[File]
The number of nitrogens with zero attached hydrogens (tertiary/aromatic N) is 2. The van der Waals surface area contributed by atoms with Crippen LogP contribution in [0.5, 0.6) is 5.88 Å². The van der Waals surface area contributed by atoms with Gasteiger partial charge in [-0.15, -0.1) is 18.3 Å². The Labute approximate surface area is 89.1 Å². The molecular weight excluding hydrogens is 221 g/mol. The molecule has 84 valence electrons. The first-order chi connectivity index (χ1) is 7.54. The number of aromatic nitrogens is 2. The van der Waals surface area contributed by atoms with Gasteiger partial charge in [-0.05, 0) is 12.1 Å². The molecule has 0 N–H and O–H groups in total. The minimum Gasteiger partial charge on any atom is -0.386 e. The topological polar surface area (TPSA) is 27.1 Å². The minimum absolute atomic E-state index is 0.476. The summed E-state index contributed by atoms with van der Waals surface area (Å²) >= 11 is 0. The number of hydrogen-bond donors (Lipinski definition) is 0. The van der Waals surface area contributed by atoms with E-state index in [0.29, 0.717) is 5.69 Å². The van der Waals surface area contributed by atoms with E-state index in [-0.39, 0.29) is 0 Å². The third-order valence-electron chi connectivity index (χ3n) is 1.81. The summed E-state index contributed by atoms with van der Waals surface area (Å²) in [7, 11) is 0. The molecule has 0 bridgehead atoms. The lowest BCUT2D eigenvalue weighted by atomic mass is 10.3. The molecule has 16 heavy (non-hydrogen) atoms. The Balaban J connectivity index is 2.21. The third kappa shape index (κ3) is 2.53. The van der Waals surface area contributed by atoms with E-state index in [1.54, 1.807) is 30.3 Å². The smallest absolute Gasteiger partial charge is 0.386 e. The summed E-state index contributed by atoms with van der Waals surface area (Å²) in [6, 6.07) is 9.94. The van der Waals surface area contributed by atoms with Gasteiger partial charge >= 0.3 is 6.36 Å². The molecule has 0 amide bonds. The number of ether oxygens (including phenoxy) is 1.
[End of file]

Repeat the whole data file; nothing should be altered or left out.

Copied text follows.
The number of nitrogens with zero attached hydrogens (tertiary/aromatic N) is 2. The van der Waals surface area contributed by atoms with Crippen LogP contribution in [0.5, 0.6) is 5.88 Å². The van der Waals surface area contributed by atoms with Gasteiger partial charge in [-0.15, -0.1) is 18.3 Å². The Labute approximate surface area is 89.1 Å². The molecular weight excluding hydrogens is 221 g/mol. The molecule has 84 valence electrons. The first-order chi connectivity index (χ1) is 7.54. The number of aromatic nitrogens is 2. The van der Waals surface area contributed by atoms with Gasteiger partial charge in [-0.05, 0) is 12.1 Å². The molecule has 0 N–H and O–H groups in total. The minimum Gasteiger partial charge on any atom is -0.386 e. The topological polar surface area (TPSA) is 27.1 Å². The minimum absolute atomic E-state index is 0.476. The summed E-state index contributed by atoms with van der Waals surface area (Å²) >= 11 is 0. The number of hydrogen-bond donors (Lipinski definition) is 0. The van der Waals surface area contributed by atoms with E-state index in [0.29, 0.717) is 5.69 Å². The van der Waals surface area contributed by atoms with E-state index in [-0.39, 0.29) is 0 Å². The third-order valence-electron chi connectivity index (χ3n) is 1.81. The summed E-state index contributed by atoms with van der Waals surface area (Å²) in [7, 11) is 0. The molecule has 0 bridgehead atoms. The lowest BCUT2D eigenvalue weighted by atomic mass is 10.3. The molecule has 16 heavy (non-hydrogen) atoms. The Balaban J connectivity index is 2.21. The third kappa shape index (κ3) is 2.53. The van der Waals surface area contributed by atoms with E-state index in [1.54, 1.807) is 30.3 Å². The smallest absolute Gasteiger partial charge is 0.386 e. The summed E-state index contributed by atoms with van der Waals surface area (Å²) in [6, 6.07) is 9.94. The van der Waals surface area contributed by atoms with Gasteiger partial charge >= 0.3 is 6.36 Å². The molecule has 0 amide bonds. The number of ether oxygens (including phenoxy) is 1.